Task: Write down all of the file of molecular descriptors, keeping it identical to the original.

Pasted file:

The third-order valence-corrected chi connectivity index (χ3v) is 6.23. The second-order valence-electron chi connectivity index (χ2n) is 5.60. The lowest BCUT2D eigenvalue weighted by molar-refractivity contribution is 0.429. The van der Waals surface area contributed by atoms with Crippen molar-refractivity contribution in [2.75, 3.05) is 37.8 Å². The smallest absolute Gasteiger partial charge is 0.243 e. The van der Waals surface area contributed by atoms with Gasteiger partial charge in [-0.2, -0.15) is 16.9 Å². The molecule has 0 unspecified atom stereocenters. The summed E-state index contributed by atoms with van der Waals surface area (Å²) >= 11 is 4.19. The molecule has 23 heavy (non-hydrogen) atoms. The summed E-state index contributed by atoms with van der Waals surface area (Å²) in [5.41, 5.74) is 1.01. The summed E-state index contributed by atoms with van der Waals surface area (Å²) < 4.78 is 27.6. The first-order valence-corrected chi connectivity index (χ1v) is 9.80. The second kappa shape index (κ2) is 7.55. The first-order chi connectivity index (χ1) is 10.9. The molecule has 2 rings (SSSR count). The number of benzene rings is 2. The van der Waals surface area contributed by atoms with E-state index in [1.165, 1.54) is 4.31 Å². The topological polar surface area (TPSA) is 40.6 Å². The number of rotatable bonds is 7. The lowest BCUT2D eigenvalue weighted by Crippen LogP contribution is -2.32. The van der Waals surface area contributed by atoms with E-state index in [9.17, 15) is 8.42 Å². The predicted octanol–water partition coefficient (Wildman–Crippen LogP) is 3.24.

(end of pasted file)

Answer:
The third-order valence-corrected chi connectivity index (χ3v) is 6.23. The second-order valence-electron chi connectivity index (χ2n) is 5.60. The lowest BCUT2D eigenvalue weighted by molar-refractivity contribution is 0.429. The van der Waals surface area contributed by atoms with Crippen molar-refractivity contribution in [2.75, 3.05) is 37.8 Å². The smallest absolute Gasteiger partial charge is 0.243 e. The van der Waals surface area contributed by atoms with Gasteiger partial charge in [-0.2, -0.15) is 16.9 Å². The molecule has 0 unspecified atom stereocenters. The summed E-state index contributed by atoms with van der Waals surface area (Å²) >= 11 is 4.19. The molecule has 23 heavy (non-hydrogen) atoms. The summed E-state index contributed by atoms with van der Waals surface area (Å²) in [5.41, 5.74) is 1.01. The summed E-state index contributed by atoms with van der Waals surface area (Å²) < 4.78 is 27.6. The first-order valence-corrected chi connectivity index (χ1v) is 9.80. The second kappa shape index (κ2) is 7.55. The first-order chi connectivity index (χ1) is 10.9. The molecule has 2 rings (SSSR count). The number of benzene rings is 2. The van der Waals surface area contributed by atoms with E-state index in [1.165, 1.54) is 4.31 Å². The topological polar surface area (TPSA) is 40.6 Å². The number of rotatable bonds is 7. The lowest BCUT2D eigenvalue weighted by Crippen LogP contribution is -2.32. The van der Waals surface area contributed by atoms with E-state index in [9.17, 15) is 8.42 Å². The predicted octanol–water partition coefficient (Wildman–Crippen LogP) is 3.24.